FAQ - Definitions
Research is defined in the Code of Federal Regulations as a systemic investigation that includes research development, testing and evaluation, designed to develop or contribute to general knowledge.
Human Subject is defined as a living individual about whom an investigator (whether professional or student) conducting research obtains data through intervention, interaction, or through private information from and with the individual.
Intervention includes both physical procedures by which data are gathered and manipulations of the subject or subject’s environment that are performed for research purposes.
Interaction includes communication or interpersonal contact between the investigator and subject that are performed for research purposes.
Any faculty or staff employee or regular student of GVSU may serve as a Principal Investigator (PI). If the PI is a student, there must be a regular faculty member who serves as advisor to the project and assumes primary responsibility for compliance with all relevant requirements, polices and procedures. Researchers not otherwise affiliated with GVSU must have a regular GVSU faculty member as co-PI, or be an approved investigator operating under an approved IRB Authorization Agreement.
A physician may, as part of therapy practice of medicine, lawfully prescribe a different dosage for a patient, or otherwise vary the conditions of use from those approved in the package insert, without informing or obtaining the approval of the FDA. (37 Fed. Reg. 16503 (Aug. 15, 1972)). In addition, when a clinician departs in a significant way from standard or accepted practice, the innovation does not, in and of itself, constitute research. The fact that a procedure is "experimental," in the sense of new, untested or different, does not automatically place it in the category of research. (44 Fed. Reg. 23,192, 23,193 (1979)).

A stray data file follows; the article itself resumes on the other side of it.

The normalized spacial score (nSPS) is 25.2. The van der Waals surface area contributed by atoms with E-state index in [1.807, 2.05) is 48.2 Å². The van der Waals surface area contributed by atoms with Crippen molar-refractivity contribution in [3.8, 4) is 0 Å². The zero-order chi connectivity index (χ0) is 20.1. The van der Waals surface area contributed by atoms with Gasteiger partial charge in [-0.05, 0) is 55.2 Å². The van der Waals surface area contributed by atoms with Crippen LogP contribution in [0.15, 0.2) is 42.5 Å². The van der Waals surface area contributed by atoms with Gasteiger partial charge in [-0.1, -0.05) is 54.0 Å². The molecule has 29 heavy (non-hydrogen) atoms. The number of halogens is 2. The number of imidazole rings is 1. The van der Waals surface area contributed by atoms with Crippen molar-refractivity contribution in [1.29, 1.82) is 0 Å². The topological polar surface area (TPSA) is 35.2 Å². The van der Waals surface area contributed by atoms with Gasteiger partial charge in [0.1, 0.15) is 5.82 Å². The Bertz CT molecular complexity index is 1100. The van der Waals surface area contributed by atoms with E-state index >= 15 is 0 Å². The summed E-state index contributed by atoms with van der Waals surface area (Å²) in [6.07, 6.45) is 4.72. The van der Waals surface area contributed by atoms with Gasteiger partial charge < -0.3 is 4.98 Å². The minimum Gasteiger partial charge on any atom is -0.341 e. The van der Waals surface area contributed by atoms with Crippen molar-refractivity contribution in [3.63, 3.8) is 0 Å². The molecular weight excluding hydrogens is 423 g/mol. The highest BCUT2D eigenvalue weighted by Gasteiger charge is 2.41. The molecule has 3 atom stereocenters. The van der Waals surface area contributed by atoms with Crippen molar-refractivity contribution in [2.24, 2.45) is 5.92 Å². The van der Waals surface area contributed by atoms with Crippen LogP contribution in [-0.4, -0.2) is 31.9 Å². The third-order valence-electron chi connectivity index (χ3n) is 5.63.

The DHHS regulations (45 CFR § 46) apply to research involving human subjects conducted by DHHS or supported in whole or in part by DHHS. The FDA regulations (21 CFR §50 & § 56) apply to all research involving products regulated by the FDA, including research and marketing permits for drugs, biological products, or medical devices for human use, food and color additives, or electronic products. Federal funds do not need to be involved. When research involving products regulated by the FDA is funded by DHHS, both DHHS and FDA regulations apply. (HHS, Office of Human Research Protections, IRB Guidebook, Chapter II, Regulations and Policies, b., ii. Comparing FDA and DHHS Human Subjects Regulations, http://www.hhs.gov/ohrp/irb/irb_guidebook.htm, visited 9/3/06). For FDA purposes, off label use does not constitute research unless data collected will be used to support an application to FDA, 21 CFR § § 50 & 56 only applies to research regulated by FDA, which includes clinical investigations that support applications for research or marketing permits for products regulated by the FDA.
Under the federal regulations, “research means a systematic investigation, including research development, testing and evaluation, designed to develop or contribute to generalizable knowledge. Activities which meet this definition constitute research for purposes of the HHS human subject protections policy, whether or not they are conducted or supported under a program which is considered research for other purposes." (45 CFR § 46.102(f)). Research must be systematic and data must be recorded, but in practice the distinction between research and standard therapy could be trickier. Consultation with the HRRC is recommended in cases of uncertainty.
Page last modified September 23, 2013